G C Lichtenberg: “It is as if our languages were confounded: when we want a thought, they bring us a word; when we ask for a word, they give us a dash; and when we expect a dash, there comes a piece of bawdy.”
H. P. Lovecraft: "What a man does for pay is of little significance. What he is, as a sensitive instrument responsive to the world's beauty, is everything!"
Martin Amis: “Gogol is funny, Tolstoy in his merciless clarity is funny, and Dostoyevsky, funnily enough, is very funny indeed; moreover, the final generation of Russian literature, before it was destroyed by Lenin and Stalin, remained emphatically comic — Bunin, Bely, Bulgakov, Zamyatin. The novel is comic because life is comic (until the inevitable tragedy of the fifth act);...”
Werner Herzog: “We are surrounded by worn-out, banal, useless and exhausted images, limping and dragging themselves behind the rest of our cultural evolution.”
John Gray: "Unlike Schopenhauer, who lamented the human lot, Leopardi believed that the best response to life is laughter. What fascinated Schopenhauer, along with many later writers, was Leopardi’s insistence that illusion is necessary to human happiness."
Justin E.H. Smith: “One should of course take seriously serious efforts to improve society. But when these efforts fail, in whole or in part, it is only humor that offers redemption. So far, human expectations have always been strained, and have always come, give or take a bit, to nothing. In this respect reality itself has the form of a joke, and humor the force of truth.”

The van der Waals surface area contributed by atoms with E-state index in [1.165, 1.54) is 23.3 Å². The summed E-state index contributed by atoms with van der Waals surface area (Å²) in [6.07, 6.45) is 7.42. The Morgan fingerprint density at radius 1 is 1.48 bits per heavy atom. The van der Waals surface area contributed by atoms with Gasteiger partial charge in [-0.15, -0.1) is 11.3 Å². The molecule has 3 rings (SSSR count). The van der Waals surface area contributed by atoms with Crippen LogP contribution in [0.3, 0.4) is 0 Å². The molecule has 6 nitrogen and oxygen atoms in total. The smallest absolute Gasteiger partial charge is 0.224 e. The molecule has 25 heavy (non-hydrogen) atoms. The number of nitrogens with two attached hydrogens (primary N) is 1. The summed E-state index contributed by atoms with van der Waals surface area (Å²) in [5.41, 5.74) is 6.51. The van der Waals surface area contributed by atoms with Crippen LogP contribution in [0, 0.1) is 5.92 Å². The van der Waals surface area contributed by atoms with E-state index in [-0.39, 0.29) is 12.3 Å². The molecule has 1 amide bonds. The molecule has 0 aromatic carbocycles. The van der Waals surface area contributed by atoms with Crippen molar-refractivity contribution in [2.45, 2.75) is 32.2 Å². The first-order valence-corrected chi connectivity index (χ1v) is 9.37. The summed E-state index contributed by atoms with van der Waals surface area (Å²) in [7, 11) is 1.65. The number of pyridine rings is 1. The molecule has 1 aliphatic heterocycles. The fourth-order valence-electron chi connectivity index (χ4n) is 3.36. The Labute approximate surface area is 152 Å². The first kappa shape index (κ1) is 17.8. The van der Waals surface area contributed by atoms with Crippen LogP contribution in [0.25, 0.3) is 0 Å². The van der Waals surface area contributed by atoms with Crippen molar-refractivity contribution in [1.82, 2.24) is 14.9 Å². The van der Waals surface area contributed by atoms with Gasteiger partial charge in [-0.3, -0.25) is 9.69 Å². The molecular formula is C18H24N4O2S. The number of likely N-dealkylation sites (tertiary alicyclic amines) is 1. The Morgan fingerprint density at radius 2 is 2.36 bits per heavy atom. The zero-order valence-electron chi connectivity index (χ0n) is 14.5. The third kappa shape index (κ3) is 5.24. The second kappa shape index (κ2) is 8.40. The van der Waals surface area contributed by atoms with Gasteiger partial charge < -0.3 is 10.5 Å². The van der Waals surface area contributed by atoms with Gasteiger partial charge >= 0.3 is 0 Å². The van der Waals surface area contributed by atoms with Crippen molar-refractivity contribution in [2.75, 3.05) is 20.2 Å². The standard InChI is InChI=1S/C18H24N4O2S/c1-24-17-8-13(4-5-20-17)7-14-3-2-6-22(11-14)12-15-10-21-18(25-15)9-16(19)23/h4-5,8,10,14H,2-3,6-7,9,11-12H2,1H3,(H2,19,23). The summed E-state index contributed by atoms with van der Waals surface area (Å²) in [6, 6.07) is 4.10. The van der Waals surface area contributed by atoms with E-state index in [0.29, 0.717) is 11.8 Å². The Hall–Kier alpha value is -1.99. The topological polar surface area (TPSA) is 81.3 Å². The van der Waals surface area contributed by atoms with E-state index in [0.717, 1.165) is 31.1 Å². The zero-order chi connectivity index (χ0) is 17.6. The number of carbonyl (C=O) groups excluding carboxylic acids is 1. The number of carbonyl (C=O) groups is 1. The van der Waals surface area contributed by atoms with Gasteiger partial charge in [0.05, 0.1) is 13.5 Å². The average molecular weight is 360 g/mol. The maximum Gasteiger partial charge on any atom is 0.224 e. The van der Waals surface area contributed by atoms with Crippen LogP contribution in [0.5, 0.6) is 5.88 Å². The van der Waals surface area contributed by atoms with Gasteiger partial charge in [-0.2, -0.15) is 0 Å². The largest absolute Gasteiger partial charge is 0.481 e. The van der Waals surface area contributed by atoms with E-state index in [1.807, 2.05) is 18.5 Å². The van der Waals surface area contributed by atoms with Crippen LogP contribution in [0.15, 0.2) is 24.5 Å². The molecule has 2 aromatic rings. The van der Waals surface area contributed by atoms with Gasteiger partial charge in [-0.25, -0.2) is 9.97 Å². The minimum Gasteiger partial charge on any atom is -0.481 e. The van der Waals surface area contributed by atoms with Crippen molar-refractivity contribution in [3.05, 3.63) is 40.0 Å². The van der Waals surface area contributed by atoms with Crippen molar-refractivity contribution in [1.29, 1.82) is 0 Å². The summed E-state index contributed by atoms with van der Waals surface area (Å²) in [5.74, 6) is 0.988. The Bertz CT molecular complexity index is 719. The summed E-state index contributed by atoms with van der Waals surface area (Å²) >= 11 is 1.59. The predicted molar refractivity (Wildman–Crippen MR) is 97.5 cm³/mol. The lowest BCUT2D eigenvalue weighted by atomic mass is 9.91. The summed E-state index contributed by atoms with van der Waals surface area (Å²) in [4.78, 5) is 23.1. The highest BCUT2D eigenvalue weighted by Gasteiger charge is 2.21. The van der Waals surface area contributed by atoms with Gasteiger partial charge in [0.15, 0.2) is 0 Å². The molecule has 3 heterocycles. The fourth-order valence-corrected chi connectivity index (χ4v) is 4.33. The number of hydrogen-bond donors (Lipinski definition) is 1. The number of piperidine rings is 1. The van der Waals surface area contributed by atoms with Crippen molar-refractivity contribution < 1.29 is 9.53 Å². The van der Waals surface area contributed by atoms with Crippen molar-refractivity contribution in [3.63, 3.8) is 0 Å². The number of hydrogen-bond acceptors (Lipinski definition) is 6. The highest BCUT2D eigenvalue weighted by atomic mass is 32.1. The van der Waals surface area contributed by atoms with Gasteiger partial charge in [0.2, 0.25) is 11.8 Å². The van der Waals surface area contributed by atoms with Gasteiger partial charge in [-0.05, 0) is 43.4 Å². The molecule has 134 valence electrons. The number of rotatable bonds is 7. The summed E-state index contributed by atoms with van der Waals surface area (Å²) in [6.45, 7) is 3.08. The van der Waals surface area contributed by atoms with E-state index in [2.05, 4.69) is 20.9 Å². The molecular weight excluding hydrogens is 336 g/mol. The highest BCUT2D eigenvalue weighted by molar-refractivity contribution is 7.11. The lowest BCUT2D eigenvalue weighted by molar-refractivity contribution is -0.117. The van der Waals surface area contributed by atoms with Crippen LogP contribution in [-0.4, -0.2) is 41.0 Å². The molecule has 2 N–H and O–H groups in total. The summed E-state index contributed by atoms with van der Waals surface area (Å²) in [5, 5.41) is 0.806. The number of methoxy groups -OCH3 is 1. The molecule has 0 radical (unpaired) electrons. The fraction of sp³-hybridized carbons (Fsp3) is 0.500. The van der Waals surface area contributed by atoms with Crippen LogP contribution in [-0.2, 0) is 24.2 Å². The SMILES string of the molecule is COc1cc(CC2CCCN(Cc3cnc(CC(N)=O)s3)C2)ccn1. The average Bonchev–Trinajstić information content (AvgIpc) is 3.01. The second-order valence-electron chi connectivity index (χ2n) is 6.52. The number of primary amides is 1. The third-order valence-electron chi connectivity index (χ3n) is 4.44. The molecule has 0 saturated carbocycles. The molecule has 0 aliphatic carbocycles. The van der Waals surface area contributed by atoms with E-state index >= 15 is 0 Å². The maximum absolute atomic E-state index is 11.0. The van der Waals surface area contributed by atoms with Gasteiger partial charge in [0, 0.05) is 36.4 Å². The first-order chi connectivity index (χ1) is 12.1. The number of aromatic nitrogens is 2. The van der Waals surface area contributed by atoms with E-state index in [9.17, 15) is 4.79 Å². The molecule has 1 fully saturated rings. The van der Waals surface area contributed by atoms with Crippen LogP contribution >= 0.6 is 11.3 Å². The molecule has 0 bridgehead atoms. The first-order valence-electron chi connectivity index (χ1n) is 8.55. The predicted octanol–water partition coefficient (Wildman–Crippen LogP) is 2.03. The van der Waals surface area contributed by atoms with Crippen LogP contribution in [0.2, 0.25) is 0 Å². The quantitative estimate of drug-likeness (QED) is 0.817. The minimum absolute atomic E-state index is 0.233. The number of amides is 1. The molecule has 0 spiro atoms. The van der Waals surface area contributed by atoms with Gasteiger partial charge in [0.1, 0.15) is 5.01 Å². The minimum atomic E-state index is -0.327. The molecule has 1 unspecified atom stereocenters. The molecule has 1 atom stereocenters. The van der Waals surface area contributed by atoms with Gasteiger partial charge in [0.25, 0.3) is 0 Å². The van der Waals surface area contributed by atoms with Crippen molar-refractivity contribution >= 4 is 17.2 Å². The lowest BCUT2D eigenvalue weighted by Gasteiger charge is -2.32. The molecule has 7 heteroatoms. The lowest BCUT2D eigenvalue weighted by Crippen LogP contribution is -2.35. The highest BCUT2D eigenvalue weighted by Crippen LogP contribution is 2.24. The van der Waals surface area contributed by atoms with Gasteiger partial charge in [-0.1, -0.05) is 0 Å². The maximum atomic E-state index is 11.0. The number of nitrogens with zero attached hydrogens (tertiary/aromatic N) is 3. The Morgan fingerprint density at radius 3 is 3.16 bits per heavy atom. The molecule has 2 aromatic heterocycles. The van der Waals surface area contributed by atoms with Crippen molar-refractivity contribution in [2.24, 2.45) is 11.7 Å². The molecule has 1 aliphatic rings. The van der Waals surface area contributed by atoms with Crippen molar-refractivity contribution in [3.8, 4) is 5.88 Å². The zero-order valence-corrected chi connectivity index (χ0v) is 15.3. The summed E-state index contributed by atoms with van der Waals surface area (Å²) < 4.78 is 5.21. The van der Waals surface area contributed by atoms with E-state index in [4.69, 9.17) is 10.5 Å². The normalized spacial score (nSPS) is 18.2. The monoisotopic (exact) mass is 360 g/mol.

विलास सारंग: "… इ. स. 1000 नंतर ज्या प्रकारची संस्कृती रुढ झाली , त्यामध्ये साधारणत्व व विश्वात्मकता हे गुण प्राय: लुप्त झाले...आपली संस्कृती अकाली विश्वात्मक साधारणतेला मुकली आहे."
Wednesday, June 13, 2007
“……It said a great deal for Smith that he did not allow the misfortune to throw him off balance. Bowling more carefully, he delivered the rest of the over to the order. Five balls went down, each of them swinging into the batsman. Three of them Troughton was able to leave alone, as they swung across his body and down the leg side, making Deacon leap and stretch to stop them from going for byes. True, Troughton played carefully, once going right up on his toes to bring the ball down on to the pitch in front of him with the straightest of the bats, dropping his wrists and slackening the fingers round the bat handle. The seventh, aimed straight at the middle stump had Troughton driving across the line trying to work it away to mid-wicket. It moved off the pitch again, but this time in the other direction, touching the outside edge of the bat as it went and winging its way chest high to Gauvinier at first slip- a straightforward, finger-tingling slip catch. He flung the ball high in delight- for himself, for Norman, for the ball, for the catch, for the score and for the sheer joy of cricket”
(John Parker “The Village Cricket Match”(1977) from cricket anthology “The Joy of Cricket” Selected and Edited by John Bright-Holmes)
During world cup 2007, Ian Chappell was asked why cricketers throw up the ball when they catch it (because few mess it up by dropping it in the process!). Person as erudite as Chappell could not quite answer it. He should have just said – “for the sheer joy of cricket!”.
Or read this Browning-ian envoi
“…Time stood still in a distillation of delight. People and place and circumstances gave visual representation of a meaning, a conception, an ideal. Cricket was itself again and all was well with my world” (From “Thanks to Cricket” (1972) by J M Kilburn)
Are we still capable of enjoying these subtle almost spiritual features of cricket or we just enjoy “kicking dust”?
Cricket resembles more and more to Hindi cinema: a lot of "kicking dust" about its personalities and very little about its quality of music, acting, story, direction, dialogues, songs etc.
“Calvin and Hobbes” by Bill Watterson printed Asian Age June 13, 2007